Re: Final position RE: [CVEPRI] Handling new vulnerabilities disc overed by Steve Christey
* Marcus J. Ranum (mjr@NFR.NET) [000922 19:18]:
> The reality of the situation is that the Internet is the
> greatest opportunity for ego-gratification and wealth
> generation that has ever been available to technically
> inclined people. As such, it should not be difficult to
> seek ego-gratification and wealth by engaging in activities
> that are _positive_ and _responsible_. If you want people
> to respect your technical skills: create. If you want people
> to respect your wisdom: educate. If you want people to _LIKE_
> you: defend them, help them, and nurture them.
That is exactly what full disclosure did. It educated people
about security by showing them the gory details of security
vulnerabilities and defended them from unresponsive vendors.
> There _ARE_ viable alternatives and I have proffered them,
> as have other, cooler heads. I believe that, considering
> the membership of this list, you owe yourself the intellectual
> honesty to admit that. They may not be alternatives you _LIKE_
> but not liking them doesn't make them non-viable.
Feel free to point them out to me. I've not had the pleasure
of listening to your talks on the subject. What I've heard has
been second hand comments and news reports, and none of them
mentioned you proposing any alternatives. Your personal web site
seems to be down and I've not found anything on the NFR web site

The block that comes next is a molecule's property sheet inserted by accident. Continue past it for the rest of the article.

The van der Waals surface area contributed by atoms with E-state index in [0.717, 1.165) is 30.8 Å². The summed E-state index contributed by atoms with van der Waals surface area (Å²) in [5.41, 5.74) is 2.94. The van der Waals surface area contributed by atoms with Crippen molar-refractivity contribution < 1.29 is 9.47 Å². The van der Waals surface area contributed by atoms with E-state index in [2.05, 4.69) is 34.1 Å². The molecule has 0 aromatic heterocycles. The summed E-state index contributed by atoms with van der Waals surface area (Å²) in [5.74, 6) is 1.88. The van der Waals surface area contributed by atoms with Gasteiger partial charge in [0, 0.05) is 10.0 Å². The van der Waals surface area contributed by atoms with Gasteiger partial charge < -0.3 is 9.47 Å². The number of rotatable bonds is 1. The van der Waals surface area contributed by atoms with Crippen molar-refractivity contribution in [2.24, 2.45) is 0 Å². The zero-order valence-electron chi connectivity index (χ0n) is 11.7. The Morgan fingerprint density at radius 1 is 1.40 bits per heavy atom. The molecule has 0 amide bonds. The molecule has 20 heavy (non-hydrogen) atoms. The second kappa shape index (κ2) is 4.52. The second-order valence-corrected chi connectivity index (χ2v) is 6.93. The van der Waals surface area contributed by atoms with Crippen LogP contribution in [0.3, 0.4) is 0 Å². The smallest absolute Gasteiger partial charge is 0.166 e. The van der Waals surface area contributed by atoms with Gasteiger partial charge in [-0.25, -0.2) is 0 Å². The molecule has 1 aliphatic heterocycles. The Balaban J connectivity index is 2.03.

related to the topic. You certainly haven't mentioned any on
this message thread.
Please, enlighten me.
> My position has consistently been that people must take
> responsibility for the consequences of their actions. I think
> most civilized people will agree that's a necessity for a
> functioning society.
> - Individuals/companies who discover damaging things need to
> manage the process of getting them fixed responsibly
> - Individuals/companies who discover damaging flaws (or are
> told about damaging flaws) in their products need to manage
> the process of getting them fixed responsibly.
Sure. We are in agreement so far.
> Lots of offended hackers do not understand my position because
> they are emotionally reacting to the piece that applies to _them_,
> which is understandable but not particularly helpful. I have said
> many times that _VENDORS_ need to be held accountable for flaws
> in their stuff!!! I have said many times that UCITA is a terrible
> thing because it will perpetuate a dangerous status quo. I have
> said many times that _HACKERS_ need to be held accountable for
> the way in which they disseminate vulnerability information.
And how exactly are you proposing of holding them accountable?
> Aleph, You've taken ad hominem shots at me implying that because
> I love money and sell a product, I'm also "helping myself." That's
> true, but I'm not helping myself at the expense of someone else.
> Back when I was building firewalls at TIS I discovered a flaw
> in a competitor's product. Did I publicize it? I called their